Justin Delgado is husband to Kacie Doyle-Delgado, diagnosed at age 11. After more than a decade together, he considers himself to be an expert carb counter and Dexcom inserter. He graduated with his Master of Science in Finance from the University of Utah in 2013 and has been working in commercial banking since then. He attended his first Friends for Life conference in 2015 and is looking forward to volunteering with the teens.
August 11, 1999
Question from Belleville, Ontario, Canada:
This isn't really a question, but I would very much like to make other parents aware of a situation that happened to our six-year-old son with diabetes. Several months ago our son had two teeth filled at the dentist and received several units of a local freezing compound called Articaine. We had asked the dentist if this compound was safe for diabetes and he assured us it was. His appointment went as scheduled and his glucose level that evening and the following morning were a touch high, but acceptable. He had just eaten his breakfast and was ready to go to school when he had a severe low that came on incredibly fast. We had tested his blood 30 minutes before and it was 6.8. Within seconds he was screaming and thrashing and my husband had to restrain him while I squirted sugar gel into his mouth. Talk about rattling your nerves! We were dumbfounded as to how the low had occurred, but suspected it had something to do with his dental appointment the previous day. I called the dentist to get the exact name of the freezing compound and then searched the Internet for a clue. Turns out Articaine has epinephrine in it, which elevated his blood sugar for several hours and then caused the low when it finally left his bloodstream the next morning. Our pediatrician confirmed it and now Luke's dental chart has a clearly-labelled warning to avoid epinephrine. Apparently Articaine and several other freezing compounds are combined with epi (also used to treat allergic reactions such as bee stings) to make them last longer, but does not need to be used except for the convenience of the dentist. Please, parents, if your child has dental work, check to see what freezing compound is used and make your dentist -- or doctor, as freezing can be used for other medical treatments -- aware of the potential effects of epinephrine on blood glucose! I hope this information can help someone avoid the experience we went through.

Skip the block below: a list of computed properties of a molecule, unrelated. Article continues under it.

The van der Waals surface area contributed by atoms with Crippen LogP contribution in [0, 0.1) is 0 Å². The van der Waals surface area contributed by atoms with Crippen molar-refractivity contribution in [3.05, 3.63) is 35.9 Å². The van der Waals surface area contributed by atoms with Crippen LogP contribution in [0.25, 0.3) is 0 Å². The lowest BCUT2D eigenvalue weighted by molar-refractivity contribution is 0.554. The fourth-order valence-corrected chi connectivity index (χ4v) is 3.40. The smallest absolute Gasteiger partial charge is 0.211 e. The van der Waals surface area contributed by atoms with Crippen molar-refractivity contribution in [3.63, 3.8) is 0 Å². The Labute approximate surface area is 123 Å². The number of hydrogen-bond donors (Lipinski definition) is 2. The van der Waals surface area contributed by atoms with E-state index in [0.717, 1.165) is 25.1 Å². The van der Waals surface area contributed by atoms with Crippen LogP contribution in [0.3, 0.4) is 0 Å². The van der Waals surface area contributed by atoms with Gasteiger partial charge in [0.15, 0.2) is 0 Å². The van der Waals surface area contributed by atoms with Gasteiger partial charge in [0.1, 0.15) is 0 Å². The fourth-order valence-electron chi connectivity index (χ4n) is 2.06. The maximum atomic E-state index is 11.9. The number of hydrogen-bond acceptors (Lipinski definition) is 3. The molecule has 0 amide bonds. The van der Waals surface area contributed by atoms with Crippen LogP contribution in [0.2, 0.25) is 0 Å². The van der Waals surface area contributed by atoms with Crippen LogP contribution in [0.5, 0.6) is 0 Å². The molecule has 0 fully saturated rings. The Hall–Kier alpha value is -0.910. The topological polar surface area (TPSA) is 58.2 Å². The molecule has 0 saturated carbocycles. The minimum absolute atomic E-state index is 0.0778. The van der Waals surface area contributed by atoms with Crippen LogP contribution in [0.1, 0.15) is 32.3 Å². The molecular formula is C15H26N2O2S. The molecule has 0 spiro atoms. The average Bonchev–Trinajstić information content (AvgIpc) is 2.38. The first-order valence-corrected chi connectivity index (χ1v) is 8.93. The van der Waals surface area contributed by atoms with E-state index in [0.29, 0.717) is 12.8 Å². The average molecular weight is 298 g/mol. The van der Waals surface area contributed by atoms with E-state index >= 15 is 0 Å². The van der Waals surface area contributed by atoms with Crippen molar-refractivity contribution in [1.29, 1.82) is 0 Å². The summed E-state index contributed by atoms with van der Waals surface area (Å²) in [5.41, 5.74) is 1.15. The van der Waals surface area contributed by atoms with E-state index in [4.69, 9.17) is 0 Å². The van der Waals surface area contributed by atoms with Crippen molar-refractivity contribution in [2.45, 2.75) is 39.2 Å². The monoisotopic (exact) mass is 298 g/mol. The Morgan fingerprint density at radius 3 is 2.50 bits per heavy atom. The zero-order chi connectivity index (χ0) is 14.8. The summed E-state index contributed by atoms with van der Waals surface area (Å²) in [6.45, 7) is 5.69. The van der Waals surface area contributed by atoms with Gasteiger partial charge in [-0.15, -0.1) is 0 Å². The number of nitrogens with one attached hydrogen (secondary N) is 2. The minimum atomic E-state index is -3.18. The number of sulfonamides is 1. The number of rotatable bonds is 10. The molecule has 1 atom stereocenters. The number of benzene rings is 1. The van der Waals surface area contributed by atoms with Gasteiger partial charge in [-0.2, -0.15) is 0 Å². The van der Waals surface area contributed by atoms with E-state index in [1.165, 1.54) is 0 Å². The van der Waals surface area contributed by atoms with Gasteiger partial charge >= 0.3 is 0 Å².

Not all are affected as your son, but epinephrine can certainly raise blood sugar. I expect there might have been a bit of reduced food secondary to the procedure, and that combined with the false sense of security after the elevated glucose from the epi might have led to the low.
It certainly would reasonable to ask about epinephrine in the “numbing” medicines as we call them here.